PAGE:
ARTAS robotic hair transplants

Hair Transplant Surgery

Whilst looking at various alternatives for hair loss we came across a story in the Los Angeles Times regarding robot- assisted hair restoration.

The technique is said to use robotic technology “ARTAS” to pluck hairs from the thicker fuller part of your head at the back and sides and then move them to the balding areas where necessary.

It normally takes eight to nine hours to individually harvest, by hand, the 1,000 follicle clusters needed to build a full mane of hair, according to Dr. James Harris, director of the Hair Sciences Center of Colorado in Denver.

However the machine is said to be able to complete the treatment much faster with a quicker recovery time according to Dr. Harris who has started treating patients after the robot was cleared by the FDA in America.

Whilst the robot is carrying out the treatment, the Doctor can watch on a monitor from another room to keep an eye on its handy work. The technique uses a special blade that removes the follicle without damaging it.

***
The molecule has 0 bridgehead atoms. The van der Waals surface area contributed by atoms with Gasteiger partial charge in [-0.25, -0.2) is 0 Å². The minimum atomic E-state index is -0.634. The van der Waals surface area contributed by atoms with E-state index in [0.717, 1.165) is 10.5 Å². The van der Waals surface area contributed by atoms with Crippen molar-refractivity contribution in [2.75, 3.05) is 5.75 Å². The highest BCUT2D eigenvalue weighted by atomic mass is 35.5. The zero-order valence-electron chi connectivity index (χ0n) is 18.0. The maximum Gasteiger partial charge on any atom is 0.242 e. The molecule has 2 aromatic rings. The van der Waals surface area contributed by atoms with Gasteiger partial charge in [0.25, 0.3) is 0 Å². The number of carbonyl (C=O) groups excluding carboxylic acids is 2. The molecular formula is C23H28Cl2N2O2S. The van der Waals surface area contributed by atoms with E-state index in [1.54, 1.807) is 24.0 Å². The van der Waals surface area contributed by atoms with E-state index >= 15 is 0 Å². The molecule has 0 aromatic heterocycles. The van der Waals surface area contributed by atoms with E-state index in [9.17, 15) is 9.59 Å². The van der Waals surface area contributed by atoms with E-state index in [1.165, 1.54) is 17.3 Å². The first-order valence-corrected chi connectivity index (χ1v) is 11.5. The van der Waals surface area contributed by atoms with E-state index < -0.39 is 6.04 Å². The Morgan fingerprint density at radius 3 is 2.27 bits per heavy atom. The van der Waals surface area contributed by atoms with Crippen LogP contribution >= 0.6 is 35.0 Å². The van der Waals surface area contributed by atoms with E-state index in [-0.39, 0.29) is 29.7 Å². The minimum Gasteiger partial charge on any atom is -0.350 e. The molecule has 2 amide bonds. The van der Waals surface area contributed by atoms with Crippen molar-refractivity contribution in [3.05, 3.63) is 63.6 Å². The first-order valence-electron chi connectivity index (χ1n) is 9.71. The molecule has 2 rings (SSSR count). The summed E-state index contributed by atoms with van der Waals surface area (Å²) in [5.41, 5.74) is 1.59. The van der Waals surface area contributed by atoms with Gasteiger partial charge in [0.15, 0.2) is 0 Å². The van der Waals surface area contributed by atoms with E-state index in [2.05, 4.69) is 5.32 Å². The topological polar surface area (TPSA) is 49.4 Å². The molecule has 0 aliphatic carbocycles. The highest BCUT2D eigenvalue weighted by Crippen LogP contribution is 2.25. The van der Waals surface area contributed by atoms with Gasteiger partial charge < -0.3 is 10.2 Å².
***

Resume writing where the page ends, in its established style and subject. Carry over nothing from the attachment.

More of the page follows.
According to the story, the usual treatment would cost $5,000 to $10,000, but because it saves the physician time, they offer patients a discount if they let “ARTAS” do the follicle extraction.

Before you conjure up images of C-3PO chatting to you about your holidays whilst beautifying your Barnett, the treatment is currently licensed it to only the Restoration Robotics Inc. of Mountain View, California, the company that makes ARTAS.

What are the concerns?

I’m not sure how many people would feel comfortable receiving a hair transplant from a robot. All hair restoration techniques are highly delicate and take years of training and experience to perfect. The idea that all of this experience can be replaced by a machine may not sit well with a large proportion of potential clients.

Furthermore, many people select their clinic based on the reputation of the individual surgeon. Some would argue that the ARTAS robot would remove any benefit of choosing a highly experienced surgeon and replace it with a one-size-fits-all solution.

It is far too early to say whether the ARTAS project will catch on. The manufacturers certainly seem to think so and a number of high profile surgeons such as Dr Bernstein now support the project. Who knows, one day robotic hair transplant procedures could become the norm. I guess only time will tell.


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